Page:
He was inspired by an event he saw as a child when someone glided off a tower. Unfortunately, for Abbas Ibn Firnas, when he tried to fly, he has badly hurt on his first attempt. Here is something important for policymakers. Applied research will always come with risks. It is about testing the boundaries of what is feasible, what are the safety limits, and what are the boundaries of the unknown.

What do I mean about the boundaries of the unknown? Many of our new technologies have resulted in some negative and avoidable impacts (environmental, health, safety, and societal). So applied research is an opportunity to test the feasibility and explore the positive and negative effects (I have another talk on this topic). I love reading those journal papers where the authors discuss ethical considerations and what did not work in their scientific inquiry. This is something we need to encourage.

Commercial Research: The economies of it all

Commercial research is the next stage in the research pipeline. It is about market adaptation, creating a production process, and commercialization (will people buy it at the price I can afford). This requires a different type of applied research.

The market is a collection of buyers and sellers. Products may have a real-world application but may not be affordable, hence not succeed. In some cases, the new product or service may have a business model that is not sustainable (we are seeing this with the tech and crypto market crash in the USA). Or sometimes, the product is not easily scalable. For example, the first covid vaccines needed cold chain logistics that were unavailable at the time of production, which delayed its market accessibility.

Fixing the Pipeline

Each country is different as it has a diverse mix of talent, commercial ventures interested in its research, and available market. A country’s uniqueness is one reason I think we need to be cautious with rankings. It may be like comparing oranges with rice, fish, or spinach. All are important to eat but play different roles in the body.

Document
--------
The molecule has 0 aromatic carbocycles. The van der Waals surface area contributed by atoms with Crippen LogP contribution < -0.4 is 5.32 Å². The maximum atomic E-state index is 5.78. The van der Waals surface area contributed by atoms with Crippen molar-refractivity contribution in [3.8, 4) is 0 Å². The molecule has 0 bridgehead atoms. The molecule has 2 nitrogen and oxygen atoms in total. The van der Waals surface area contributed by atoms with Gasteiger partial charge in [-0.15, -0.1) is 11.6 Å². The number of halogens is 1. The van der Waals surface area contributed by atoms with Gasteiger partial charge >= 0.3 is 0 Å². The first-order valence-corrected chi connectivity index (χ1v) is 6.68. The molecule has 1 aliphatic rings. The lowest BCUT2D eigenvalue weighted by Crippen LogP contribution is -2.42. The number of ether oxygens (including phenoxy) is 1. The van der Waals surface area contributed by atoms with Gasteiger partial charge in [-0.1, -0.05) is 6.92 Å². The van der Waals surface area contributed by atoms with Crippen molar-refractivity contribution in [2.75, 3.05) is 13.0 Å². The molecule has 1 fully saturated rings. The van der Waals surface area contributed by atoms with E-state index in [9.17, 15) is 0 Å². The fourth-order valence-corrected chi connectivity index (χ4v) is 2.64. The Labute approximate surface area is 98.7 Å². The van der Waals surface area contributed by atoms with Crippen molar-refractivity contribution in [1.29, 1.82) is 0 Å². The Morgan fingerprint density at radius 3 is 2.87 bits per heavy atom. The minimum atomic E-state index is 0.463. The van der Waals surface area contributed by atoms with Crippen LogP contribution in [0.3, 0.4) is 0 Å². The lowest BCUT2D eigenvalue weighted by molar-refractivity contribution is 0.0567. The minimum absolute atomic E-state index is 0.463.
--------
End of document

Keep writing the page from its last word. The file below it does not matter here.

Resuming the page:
All three elements are essential: talent, industries that embed new tech, and the available market. Countries that do well have created competitive clusters and have basic and applied research centers around these research focus areas. For more on competitive clusters and city culture, you could read my chapter (Chapter 8) in the Handbook of Artificial Intelligence And Robotic Process Automation here.

Here are questions that need to be asked.

1. Where does the country want to excel? How much money will it put into the research (basic, applied, and commercial), and what are its planned timelines? To answer these questions, you need strategic foresight. Unfortunately, academia has been slow to change – not because they do not want to, but because the regulatory oversight and rankings make nimbleness difficult. If we want a competitive advantage, we need to invest in an area that the whole world will be clamoring to have, but we also need the industries that will commercialize this and grow, scale and hence be a source of exports.

2. What is access to talent, and how does the talent produce research relevant to the context? Basic and applied researchers (often doctorate holders) need a pipeline of research students. Great institutions pay these students, and these students work with basic researchers for 3-5 years.

3. What is the culture allowing talent to flourish? I cannot stress the importance of culture, which is why tenure has historically been a critical milestone for great researchers to make their institutions their academic home.

4. What is the access to constant streams of research funding (within the organization, at the state level, and others)? What are the periodic grants, what are the sizes of these grants, and are they multi-disciplinary?

5. What is the commitment to multi-year research funding from the commercial sector? This can also be observed by the number of R&D centers based in the country, what is their focus, and how many academic and research institutions are they attached to?

6. What are the proportions of basic reach, applied research, and commercial research? How are these metrics being calculated, and what are the assumptions being made?

7. What is the transfer of knowledge (basic and applied research via education, training, books, journals, keynote talks, patents, etc.)?

For More:

There is an interesting case study I discuss in class on nanotechnology - contact me if you would like to hear more.

We have developed a toolkit on to help countries build competitive clusters when they do not have access to granular data: Available here: Competitive Industry Clusters Analysis: A Strategy Development Toolkit

Want to understand problem solving? Some videos on possible types of training programs are available on my YouTube channel: here

Interested in tech Ethics? You would love our Metaverse & its Governance paper! Here


bottom of page